“Among the needs of man, there is one particular type which plays an immense role in the history of humanity, namely the need for security” – Gustave de Molinari
This book by Gustave de Molinari is said to have some of the seeds to modern libertarian philosophy and the author works in a very systematic, direct way in his writing – Asking questions and seeking answers within just a paragraph.
I like this style of presenting your concepts and ideas within text because there is no doubt where the question started and why the conclusion is what it is based on that train of thought – Even if you disagree with the answer, the process is laid bare in front of you. I prefer that over having to have a required reading list to understand what’s going on.
“Everywhere, men resign themselves to the most extreme sacrifices rather than do without government and hence security, without realizing that in so doing, they misjudge their alternatives.“
– Gustave de Molinari
The book is from 1849 and I like exploring the topics of these older books because they are so relatable to today’s political and economic discussions, yet worlds apart in tone. Some of Nozick’s ideas get bitten into and dismantled over 100 years before he even clarified them on paper himself, by Molinari – That is amazing to me (“But why should there be an exception relative to security? What special reason is there that the production of security cannot be relegated to free competition?“).
A truth I keep hearing in my social circles is: “The more I read, the more I realize I need to read more”, this book is a great example of one of those books I can recommend everyone to read because it will clarify some healthy thinking patterns and approaches to social interactions – Even if you disagree with the answers given, it should act as a great document to bounce your own answers off of.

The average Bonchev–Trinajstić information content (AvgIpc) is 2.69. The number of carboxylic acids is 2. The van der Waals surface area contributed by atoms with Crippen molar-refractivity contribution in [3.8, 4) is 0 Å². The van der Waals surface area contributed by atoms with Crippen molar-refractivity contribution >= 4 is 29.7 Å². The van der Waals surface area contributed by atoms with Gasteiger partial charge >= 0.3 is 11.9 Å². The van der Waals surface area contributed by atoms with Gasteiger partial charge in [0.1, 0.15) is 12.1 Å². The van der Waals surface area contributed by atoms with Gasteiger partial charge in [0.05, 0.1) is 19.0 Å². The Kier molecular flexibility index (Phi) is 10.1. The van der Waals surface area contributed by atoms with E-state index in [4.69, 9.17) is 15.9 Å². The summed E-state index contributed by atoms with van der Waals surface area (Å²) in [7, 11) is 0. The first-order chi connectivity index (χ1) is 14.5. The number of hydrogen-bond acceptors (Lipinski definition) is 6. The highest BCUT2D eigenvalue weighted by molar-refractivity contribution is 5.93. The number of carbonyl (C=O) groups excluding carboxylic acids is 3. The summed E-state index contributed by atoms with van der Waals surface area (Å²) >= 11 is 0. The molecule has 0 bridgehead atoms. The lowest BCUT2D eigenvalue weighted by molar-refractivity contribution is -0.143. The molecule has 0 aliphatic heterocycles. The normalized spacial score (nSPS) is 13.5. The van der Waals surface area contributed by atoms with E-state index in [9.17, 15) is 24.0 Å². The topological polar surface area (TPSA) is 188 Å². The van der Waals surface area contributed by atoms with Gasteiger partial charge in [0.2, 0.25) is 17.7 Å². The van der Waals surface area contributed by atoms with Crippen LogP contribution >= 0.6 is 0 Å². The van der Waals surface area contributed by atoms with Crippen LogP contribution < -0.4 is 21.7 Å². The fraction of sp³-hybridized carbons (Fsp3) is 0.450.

There are some quick notes on Absolutism and “The Divine Right to Rule” presented in the book as well, that was curious to read, but didn’t have quite the punch the rest of the book had:
“It was free inquiry that demonetized the fiction of divine right, to the point where the subjects of monarchs or of aristocracies based on divine right obey them only insofar as they think it in their own self-interest to obey them. ”
– Gustave de Molinari
It is a short (around 60 pages with introduction), free (Get the PDF from Mises.org) and a good read, great introductory work to the Libertarian idea-world of today.
Interested in grabbing a paperback copy of the book? Get it at Amazon!